Part 2 if Daniel’s apocalyptic saga.
“What is this place?” I asked the people ahead of me. I counted thirteen sets of eyes staring into mine and I could feel my four companions standing close behind.
“Who are you and why are you here?” An anonymous voice replied.
“No,” I demanded with clenched fists, “You will tell me who you are.”
An older woman stepped forward. She had a tiny head and it seemed to have far too much skin on it because the stuff rolled over her face in huge, deep wrinkles.
“I’m Alice and we are researchers.” She said.
“That wasn’t research out there.”
“No. That was our enemy.”
“Well what do you do down here that makes you so murderously hated?”
Alice took a deep breath and shuffled her small frame. I felt a little foolish barking at this grandmother, so I took a half step back and relaxed a little myself.
“I’ll make you a deal, stranger. I want each of you to tell me your names and what you do for work. I need to know what I’m dealing with. Then I will tell you what we do down here.”
I said nothing for a moment, so Alice continued with, “Can we at least agree that you cannot leave this place?”
I replied with, “Fine. I am Edison Blue and I am a soldier.”
“A soldier? What kind of soldier?” Alice asked, but I ignored her.
“Next.” I said and Virginie stepped forward, past my shoulder.
“I am Virginie and I’m a real estate agent.”
“I’m William and that’s my brother, Eddy. We’re barmen.” And the Welsh brothers both nodded to our hosts.
Then Faizah stepped forward and her dark skin and short black hair seemed to shine in the glow of the fire.
“My name is Faizah and I’m a cell biologist.”
As Faizah uttered this simple, nervous introduction, a loud cry erupted from the lips of each of our new acquaintances.
“Ye-yes. I am”
And with that a round of applause rang through the confined space. Faizah leapt back, shocked by the sudden jubilation of this gathering of dirty strangers.
“What is going on? Tell us!” I cried out over the clapping and I stepped up to Alice once again.
Alice’s smile faded and she repeated, “Do you agree that you cannot leave this place?”
I looked back to my companions, searching for support.
“Your only other option is out there.” Alice added, pointing two fingers towards the heavy barred door.
“Yes. It seems we cannot leave.”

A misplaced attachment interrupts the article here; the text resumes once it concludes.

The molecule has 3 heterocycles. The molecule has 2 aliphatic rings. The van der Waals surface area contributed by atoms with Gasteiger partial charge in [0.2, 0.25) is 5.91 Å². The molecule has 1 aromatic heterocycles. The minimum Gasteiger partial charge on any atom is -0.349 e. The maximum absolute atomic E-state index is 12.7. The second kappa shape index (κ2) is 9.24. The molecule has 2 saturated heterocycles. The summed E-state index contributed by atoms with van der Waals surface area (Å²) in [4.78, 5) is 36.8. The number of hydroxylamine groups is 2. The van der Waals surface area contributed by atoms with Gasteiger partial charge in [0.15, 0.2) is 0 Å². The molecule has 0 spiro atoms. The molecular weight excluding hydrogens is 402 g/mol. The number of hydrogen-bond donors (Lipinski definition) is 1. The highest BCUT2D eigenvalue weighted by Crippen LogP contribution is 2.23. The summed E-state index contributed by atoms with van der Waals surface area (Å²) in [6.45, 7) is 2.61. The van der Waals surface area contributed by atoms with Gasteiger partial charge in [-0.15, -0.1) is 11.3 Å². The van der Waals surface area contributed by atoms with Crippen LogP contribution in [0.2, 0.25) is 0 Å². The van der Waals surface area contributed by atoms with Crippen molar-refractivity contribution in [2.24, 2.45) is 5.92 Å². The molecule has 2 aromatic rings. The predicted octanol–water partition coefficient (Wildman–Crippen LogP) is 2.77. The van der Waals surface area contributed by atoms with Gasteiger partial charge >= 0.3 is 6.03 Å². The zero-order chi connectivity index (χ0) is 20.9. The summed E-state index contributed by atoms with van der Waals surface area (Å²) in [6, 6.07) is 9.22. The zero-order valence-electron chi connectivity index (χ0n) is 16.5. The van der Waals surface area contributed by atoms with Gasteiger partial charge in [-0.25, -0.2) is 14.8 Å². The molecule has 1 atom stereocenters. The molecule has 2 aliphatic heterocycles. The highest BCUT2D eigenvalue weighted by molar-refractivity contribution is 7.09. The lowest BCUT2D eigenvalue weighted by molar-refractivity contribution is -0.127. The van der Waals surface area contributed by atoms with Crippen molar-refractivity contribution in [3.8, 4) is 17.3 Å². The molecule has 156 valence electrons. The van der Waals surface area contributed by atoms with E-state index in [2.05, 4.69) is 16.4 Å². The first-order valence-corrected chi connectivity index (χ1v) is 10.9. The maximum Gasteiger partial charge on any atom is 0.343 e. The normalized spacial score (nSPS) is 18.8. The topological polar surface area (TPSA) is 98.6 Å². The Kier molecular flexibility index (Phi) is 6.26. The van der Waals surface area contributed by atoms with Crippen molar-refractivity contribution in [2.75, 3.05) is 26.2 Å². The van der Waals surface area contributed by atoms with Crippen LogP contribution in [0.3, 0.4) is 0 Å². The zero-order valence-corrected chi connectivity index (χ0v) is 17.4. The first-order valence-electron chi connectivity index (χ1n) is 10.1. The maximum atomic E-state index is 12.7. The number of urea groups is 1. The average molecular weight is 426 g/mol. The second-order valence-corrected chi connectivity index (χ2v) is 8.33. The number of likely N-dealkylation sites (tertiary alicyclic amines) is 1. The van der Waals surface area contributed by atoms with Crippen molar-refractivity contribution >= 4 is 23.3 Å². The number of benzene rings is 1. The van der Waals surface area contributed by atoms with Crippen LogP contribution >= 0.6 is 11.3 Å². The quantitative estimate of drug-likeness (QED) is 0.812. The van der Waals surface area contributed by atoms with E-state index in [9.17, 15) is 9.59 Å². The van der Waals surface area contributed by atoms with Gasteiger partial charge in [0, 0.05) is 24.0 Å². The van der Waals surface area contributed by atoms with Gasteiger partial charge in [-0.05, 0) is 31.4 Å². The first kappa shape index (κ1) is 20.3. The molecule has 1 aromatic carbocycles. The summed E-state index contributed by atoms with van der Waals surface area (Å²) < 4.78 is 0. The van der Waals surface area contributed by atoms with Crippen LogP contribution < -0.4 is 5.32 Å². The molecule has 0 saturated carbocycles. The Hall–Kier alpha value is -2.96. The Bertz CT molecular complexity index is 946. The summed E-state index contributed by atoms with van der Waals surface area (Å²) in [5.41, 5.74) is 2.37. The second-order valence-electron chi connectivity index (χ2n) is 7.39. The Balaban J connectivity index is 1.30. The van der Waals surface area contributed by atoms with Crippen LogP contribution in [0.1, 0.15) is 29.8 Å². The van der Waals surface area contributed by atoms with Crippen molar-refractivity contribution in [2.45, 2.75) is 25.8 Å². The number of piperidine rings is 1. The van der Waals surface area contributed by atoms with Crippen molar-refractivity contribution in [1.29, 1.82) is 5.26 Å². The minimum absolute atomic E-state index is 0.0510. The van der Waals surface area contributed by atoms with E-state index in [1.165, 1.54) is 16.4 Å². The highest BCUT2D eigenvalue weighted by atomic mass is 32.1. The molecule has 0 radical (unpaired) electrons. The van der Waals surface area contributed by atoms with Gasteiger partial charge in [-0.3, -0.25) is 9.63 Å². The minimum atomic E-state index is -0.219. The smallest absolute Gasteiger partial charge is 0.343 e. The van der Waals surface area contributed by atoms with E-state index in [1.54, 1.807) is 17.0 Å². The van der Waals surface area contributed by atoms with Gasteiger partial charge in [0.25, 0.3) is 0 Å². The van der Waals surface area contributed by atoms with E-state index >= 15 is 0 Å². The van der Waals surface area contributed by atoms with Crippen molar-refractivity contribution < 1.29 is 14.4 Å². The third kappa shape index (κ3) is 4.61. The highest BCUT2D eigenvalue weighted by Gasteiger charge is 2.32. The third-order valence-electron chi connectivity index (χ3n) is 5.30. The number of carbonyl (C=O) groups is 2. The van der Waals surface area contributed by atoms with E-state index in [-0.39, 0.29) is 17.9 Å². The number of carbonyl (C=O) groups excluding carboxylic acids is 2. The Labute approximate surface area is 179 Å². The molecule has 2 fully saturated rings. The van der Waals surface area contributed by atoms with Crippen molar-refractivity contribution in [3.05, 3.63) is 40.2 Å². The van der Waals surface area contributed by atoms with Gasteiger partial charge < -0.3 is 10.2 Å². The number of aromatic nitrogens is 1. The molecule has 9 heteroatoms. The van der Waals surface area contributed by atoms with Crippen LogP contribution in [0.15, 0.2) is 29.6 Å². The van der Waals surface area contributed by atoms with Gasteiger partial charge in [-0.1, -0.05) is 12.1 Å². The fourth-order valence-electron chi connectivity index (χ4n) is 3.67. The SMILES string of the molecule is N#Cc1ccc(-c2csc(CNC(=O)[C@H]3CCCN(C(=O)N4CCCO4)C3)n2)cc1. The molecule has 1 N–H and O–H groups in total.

Alice led us through the black cavern to a lit area. There were hundreds of tiny blue LED bulbs in long strips on the walls, like the emergency lights in dark aeroplanes. The structure was some kind of medical facility with steel and plastic everywhere. Everything had been sanitised and everything shined as though the caretakers took great pride in the maintenance of every surface, but there seemed to be no power.
None of the overhead lights were on and the large machines that seemed to define each and every room were all silent and still. Not a single lamp or monitor was active.
“Please, tell us what is happening here.” I began to beg and as Alice stopped, the train of people stopped to listen to her.
“Before I continue, I need you to remember you cannot leave.”
“We all know that.”
“We were trying to cure a disease without government approval when the people outside decided that this deception is punishable by death. They’ve cut us off from the outside world, but our security is strong enough to protect us while we’re inside. We are besieged. We need to figure out a way to get out of this bunker and away from here, or we’re all going to die.”
“This can’t be happening, oh god no,” Virginie began to weep and the Welsh brothers comforted her so that we could continue our orientation into that wretched horror.
“I don’t understand, I was asked to come here. I was told to bring supplies.”
“What? By who?”
“Antonio, he emailed me four days ago.”
“What’s wrong? Why do you look so afraid?”
“Antonio has been dead for weeks.”